King was even younger than the fictional character of Jim
Hawkin pictured here in an edition of Robert Louis Stevenson's
In what is left of a wrecked pirate ship on the
bottom of the sea near the dangerous shoals of Cape Cod, scientists
have found the remains of John King, the youngest pirate ever
Thanks to Robert Louis Stevenson, author of Treasure
Island, and James Barrie, who wrote Peter Pan, countless
boys have dreamed of running away from their homes to join a band
of merry pirates with their adventures on the high seas. As unbelievable
as it sounds today back in the 18th century such a thing was actually
possible, as shown by the story of one young man named John King.
The tale starts in late 1716 with a pirate named
Captain "Black Sam" Bellamy. According to records, Bellamy used
his sloop, the Marianne, to attack a passenger ship, the
Bonetta, bound from Antigua to Jamaica. According to an
Antiguan court deposition made by the Bonetta's Captain,
Abijah Savage, the pirates plundered the ship for 15 days, removing
all cargo of any value. During this period some of the Bonetta's
crew decided that becoming a pirate looked very inviting and joined
Bellamy. One was a goldsmith named Paul Williams, and another
gunner's mate William Osbourne. Two other men, whose names were
never recorded, also decided to try their luck with the pirates.
On that same ship traveling as passengers were a
boy named John King and his mother. It is difficult to say how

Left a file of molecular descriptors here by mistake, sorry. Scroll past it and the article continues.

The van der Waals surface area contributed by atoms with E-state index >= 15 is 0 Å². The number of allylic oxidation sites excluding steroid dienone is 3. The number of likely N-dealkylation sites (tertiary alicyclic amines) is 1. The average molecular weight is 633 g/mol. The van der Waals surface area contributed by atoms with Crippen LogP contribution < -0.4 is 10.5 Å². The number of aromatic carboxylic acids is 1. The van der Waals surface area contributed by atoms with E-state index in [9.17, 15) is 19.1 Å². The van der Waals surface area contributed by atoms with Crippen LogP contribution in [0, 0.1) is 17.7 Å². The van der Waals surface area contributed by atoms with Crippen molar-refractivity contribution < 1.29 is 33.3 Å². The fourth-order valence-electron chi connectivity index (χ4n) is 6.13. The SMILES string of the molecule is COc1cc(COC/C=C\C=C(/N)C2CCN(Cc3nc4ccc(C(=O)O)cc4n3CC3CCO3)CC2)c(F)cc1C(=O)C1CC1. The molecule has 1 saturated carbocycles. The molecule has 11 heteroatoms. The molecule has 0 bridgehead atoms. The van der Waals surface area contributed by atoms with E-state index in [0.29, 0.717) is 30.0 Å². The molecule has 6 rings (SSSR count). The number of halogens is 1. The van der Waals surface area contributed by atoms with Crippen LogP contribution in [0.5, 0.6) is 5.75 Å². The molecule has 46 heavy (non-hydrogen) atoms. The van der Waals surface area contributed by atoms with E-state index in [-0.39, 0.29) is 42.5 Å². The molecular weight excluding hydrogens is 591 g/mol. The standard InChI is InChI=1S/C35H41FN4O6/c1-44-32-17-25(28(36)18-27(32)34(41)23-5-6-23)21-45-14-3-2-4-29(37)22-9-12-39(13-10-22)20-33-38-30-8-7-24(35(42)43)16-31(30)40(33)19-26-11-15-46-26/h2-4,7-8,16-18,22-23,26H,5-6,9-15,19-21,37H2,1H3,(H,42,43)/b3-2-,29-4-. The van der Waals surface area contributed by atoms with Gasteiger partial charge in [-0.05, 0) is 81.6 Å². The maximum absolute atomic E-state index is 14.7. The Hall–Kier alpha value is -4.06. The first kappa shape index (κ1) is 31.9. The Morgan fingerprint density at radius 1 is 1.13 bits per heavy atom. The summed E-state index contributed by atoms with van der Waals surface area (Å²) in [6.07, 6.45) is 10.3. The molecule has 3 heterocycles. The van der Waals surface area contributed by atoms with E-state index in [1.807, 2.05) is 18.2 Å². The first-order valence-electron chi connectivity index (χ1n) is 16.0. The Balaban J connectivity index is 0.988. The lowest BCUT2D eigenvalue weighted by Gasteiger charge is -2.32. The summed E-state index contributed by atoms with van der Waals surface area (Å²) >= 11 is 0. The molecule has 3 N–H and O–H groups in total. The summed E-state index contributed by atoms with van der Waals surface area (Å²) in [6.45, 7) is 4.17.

old John was, but probably no older than eleven and possibly as
young as eight. Why he and his mother were traveling is not included
in the record. What is clearly documented, however, is that John
wanted to be a pirate. John demanded to be allowed to join the
crew of the Marianne. In fact, he he wasn't allowed to,
he threatened to hurt himself according to a deposition made from
the captain of the Bonetta:
He further saith, that one John King who was
coming as a passenger with him from the said Island of Jamaica
to the Island of Antigua deserted his sloop, and went with the
Pirates and was so far from being forced or compelled thereto
by them as the deponent could perceive or learn that he declared
he would Kill himself if he was Restrained, and even threatned
his Mother who was then on Board as a Passenger with the Deponent.
Life Aboard A Pirate Ship
leg bone, sock, and shoe recovered from the Whydah.
(photo courtsey Expedition Whydah Sea
Lab & Learning Center)
For the members of the Bonetta's crew that
decided to join Bellamy, it may have been a logical choice. On
a regular ship in those days, discipline at sea would have been
harsh. This, combined with bad food and poor pay, left many sailors
discontent. Almost all pirate ships, in contrast, were run as
small democracies with the crews drawing up a set of rules for
themselves to live by and sharing the booty they could take. They
often even elected their own captains. While most pirates never
got rich and many died young, many sailors still found it a better
choice than life under a cruel navy or merchant captain.
It isn't clear why young John was so keen to become
a buccaneer. As a passenger he wouldn't have been affected by
discipline practices on the Bonetta. We can only speculate
that perhaps he was traveling to a place he didn't want to go.
Perhaps he was in the company of a harsh parent or stepparent.
In any case, we do know that Bellamy did eventually let him join
his crew. Teenage pirates were common, and the British Navy also